A snow-covered body found on a mountain in China has been identified as U.S. photographer Charlie Fowler, who disappeared several weeks...
A snow-covered body found on a mountain in China has been identified as U.S. photographer Charlie Fowler, who disappeared several weeks ago during a climbing trip with the owner of a Seattle adventure-travel company, friends said Thursday.
Fowler and Christine Boskoff, 39, were not roped together when they were buried by an avalanche high on the peak, as friends initially believed they would be, and so the search for Boskoff continued as snow fell Thursday.
“Most likely Chris is somewhere nearby under the snow,” friend Arlene Burns said in a telephone interview from Telluride, Colo. “Charlie was wearing a heavy pack with all of their equipment: food, tent, sleeping bag, everything to set up a high camp. He didn’t have any rope or harness on. The terrain was not technically difficult. They were planning on setting up a camp and going to the summit from there.”
Boskoff, a top climber and the owner of Mountain Madness, the travel company, and Fowler, a well-known climbing guide and photographer from Norwood, Colo., were reported missing after they failed to return to the United States on Dec. 4.
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The search was hampered initially because the two did not leave details of where they planned to climb. Searchers eventually located a driver who dropped the pair off near 20,354-foot Genyen Peak, not far from the Sichuan border with Tibet.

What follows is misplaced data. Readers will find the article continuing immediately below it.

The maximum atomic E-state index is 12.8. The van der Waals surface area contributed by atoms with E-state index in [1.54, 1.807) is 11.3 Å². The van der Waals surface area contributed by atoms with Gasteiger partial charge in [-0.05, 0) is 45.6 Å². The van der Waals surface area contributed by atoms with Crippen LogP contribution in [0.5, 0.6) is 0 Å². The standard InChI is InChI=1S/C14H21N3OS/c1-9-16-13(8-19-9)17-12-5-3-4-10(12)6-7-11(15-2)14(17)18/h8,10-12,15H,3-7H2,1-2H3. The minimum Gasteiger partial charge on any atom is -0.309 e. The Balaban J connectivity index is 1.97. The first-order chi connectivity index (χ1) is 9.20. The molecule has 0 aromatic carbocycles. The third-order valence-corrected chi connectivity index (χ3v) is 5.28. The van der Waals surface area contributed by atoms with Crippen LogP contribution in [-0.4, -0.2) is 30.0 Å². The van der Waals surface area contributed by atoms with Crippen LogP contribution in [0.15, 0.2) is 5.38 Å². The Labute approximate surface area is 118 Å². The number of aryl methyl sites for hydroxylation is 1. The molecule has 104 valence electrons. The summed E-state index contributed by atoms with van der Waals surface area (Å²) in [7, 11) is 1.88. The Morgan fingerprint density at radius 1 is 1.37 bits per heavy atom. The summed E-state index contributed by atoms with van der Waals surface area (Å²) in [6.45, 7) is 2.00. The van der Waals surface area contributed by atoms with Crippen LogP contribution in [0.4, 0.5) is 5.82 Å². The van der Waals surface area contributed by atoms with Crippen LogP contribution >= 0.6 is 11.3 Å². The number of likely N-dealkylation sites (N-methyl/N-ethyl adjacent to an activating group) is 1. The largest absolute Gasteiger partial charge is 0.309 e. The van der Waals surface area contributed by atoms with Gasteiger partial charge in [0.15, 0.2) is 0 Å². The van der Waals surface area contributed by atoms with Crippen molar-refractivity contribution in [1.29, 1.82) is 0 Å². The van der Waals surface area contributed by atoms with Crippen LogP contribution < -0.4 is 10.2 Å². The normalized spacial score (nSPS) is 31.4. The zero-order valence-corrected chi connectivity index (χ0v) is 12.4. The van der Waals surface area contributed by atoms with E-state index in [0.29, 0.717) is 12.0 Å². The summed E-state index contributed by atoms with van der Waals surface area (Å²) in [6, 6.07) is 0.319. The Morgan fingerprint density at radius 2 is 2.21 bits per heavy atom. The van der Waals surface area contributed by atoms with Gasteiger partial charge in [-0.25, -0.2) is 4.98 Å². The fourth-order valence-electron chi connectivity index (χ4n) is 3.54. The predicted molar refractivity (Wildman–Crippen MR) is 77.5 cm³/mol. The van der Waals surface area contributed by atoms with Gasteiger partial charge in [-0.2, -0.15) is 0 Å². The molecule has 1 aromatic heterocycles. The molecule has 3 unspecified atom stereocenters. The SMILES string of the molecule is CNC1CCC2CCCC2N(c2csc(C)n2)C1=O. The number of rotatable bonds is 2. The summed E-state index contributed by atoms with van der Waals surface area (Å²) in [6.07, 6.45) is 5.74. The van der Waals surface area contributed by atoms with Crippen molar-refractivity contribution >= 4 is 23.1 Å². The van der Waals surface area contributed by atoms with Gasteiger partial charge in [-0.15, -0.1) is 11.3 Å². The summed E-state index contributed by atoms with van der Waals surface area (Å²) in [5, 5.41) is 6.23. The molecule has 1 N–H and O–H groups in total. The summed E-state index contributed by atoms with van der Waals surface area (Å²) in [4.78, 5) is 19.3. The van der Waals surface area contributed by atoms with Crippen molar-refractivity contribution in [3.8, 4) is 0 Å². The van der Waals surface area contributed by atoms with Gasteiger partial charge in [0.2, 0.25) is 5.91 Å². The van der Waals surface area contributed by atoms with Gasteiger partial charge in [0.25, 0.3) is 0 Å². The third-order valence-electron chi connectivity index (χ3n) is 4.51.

Local monks pointed them in the direction the pair had gone, and on Wednesday the searchers spotted a gray boot and blue gaiter sticking out of the snow at nearly 17,400 feet.
Friends and co-workers at Mountain Madness and in Colorado had been working nonstop directing the rescue effort.
“It definitely has knocked the wind out of our sails here,” Burns said.
Fowler’s body was found in an avalanche debris field, Mountain Madness director David Jones said. About 30 searchers — Chinese nationals and Tibetans from local mountaineering associations coordinated by Mountain Madness guide Ted Callahan — spent the day using long fiberglass probes to search for Boskoff.
Callahan will decide when to call off the search for safety reasons, Jones said. New snow could increase the risk of another avalanche. Ten years ago, Mountain Madness founder Scott Fischer died with seven others when a storm hit Mount Everest, a tragedy detailed in Jon Krakauer’s best-seller “Into Thin Air.”
Boskoff bought Mountain Madness in 1997, shortly after Fischer’s death. Company President Mark Gunlogson credited her with turning it from the brink of financial ruin into a profitable enterprise that attracts 700 to 800 clients a year. Climbers pay from several hundred dollars for guided ascents in Washington state to $55,000 for an expedition to Mount Everest.
Boskoff twice reached the peak of Everest and had reached the summits of the tallest peaks on five other continents, but she preferred the unnamed, unclimbed mountains of southwestern China, Jones said.